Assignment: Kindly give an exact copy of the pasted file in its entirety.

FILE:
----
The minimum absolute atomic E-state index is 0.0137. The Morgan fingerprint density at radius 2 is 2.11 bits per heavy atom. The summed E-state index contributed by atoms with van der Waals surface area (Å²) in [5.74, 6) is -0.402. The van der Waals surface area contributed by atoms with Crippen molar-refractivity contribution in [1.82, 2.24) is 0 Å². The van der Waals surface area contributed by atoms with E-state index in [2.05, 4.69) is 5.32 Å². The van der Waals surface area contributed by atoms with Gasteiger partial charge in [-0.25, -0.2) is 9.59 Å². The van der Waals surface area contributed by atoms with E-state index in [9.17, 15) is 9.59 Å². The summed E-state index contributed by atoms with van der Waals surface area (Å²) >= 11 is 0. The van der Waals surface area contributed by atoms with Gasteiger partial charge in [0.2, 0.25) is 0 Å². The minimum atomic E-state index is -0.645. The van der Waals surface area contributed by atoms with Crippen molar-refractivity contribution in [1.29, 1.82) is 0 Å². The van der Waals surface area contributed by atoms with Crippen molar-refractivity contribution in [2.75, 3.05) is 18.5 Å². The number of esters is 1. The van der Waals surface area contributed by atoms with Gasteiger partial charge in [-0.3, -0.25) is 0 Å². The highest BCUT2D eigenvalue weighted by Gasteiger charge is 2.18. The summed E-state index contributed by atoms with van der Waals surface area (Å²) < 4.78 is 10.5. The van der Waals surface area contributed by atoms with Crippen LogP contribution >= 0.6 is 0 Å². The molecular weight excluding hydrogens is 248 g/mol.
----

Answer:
The minimum absolute atomic E-state index is 0.0137. The Morgan fingerprint density at radius 2 is 2.11 bits per heavy atom. The summed E-state index contributed by atoms with van der Waals surface area (Å²) in [5.74, 6) is -0.402. The van der Waals surface area contributed by atoms with Crippen molar-refractivity contribution in [1.82, 2.24) is 0 Å². The van der Waals surface area contributed by atoms with E-state index in [2.05, 4.69) is 5.32 Å². The van der Waals surface area contributed by atoms with Gasteiger partial charge in [-0.25, -0.2) is 9.59 Å². The van der Waals surface area contributed by atoms with E-state index in [9.17, 15) is 9.59 Å². The summed E-state index contributed by atoms with van der Waals surface area (Å²) >= 11 is 0. The van der Waals surface area contributed by atoms with Gasteiger partial charge in [0.2, 0.25) is 0 Å². The minimum atomic E-state index is -0.645. The van der Waals surface area contributed by atoms with Crippen molar-refractivity contribution in [1.29, 1.82) is 0 Å². The van der Waals surface area contributed by atoms with Crippen molar-refractivity contribution in [2.75, 3.05) is 18.5 Å². The number of esters is 1. The van der Waals surface area contributed by atoms with Gasteiger partial charge in [-0.3, -0.25) is 0 Å². The highest BCUT2D eigenvalue weighted by Gasteiger charge is 2.18. The summed E-state index contributed by atoms with van der Waals surface area (Å²) < 4.78 is 10.5. The van der Waals surface area contributed by atoms with Crippen LogP contribution >= 0.6 is 0 Å². The molecular weight excluding hydrogens is 248 g/mol.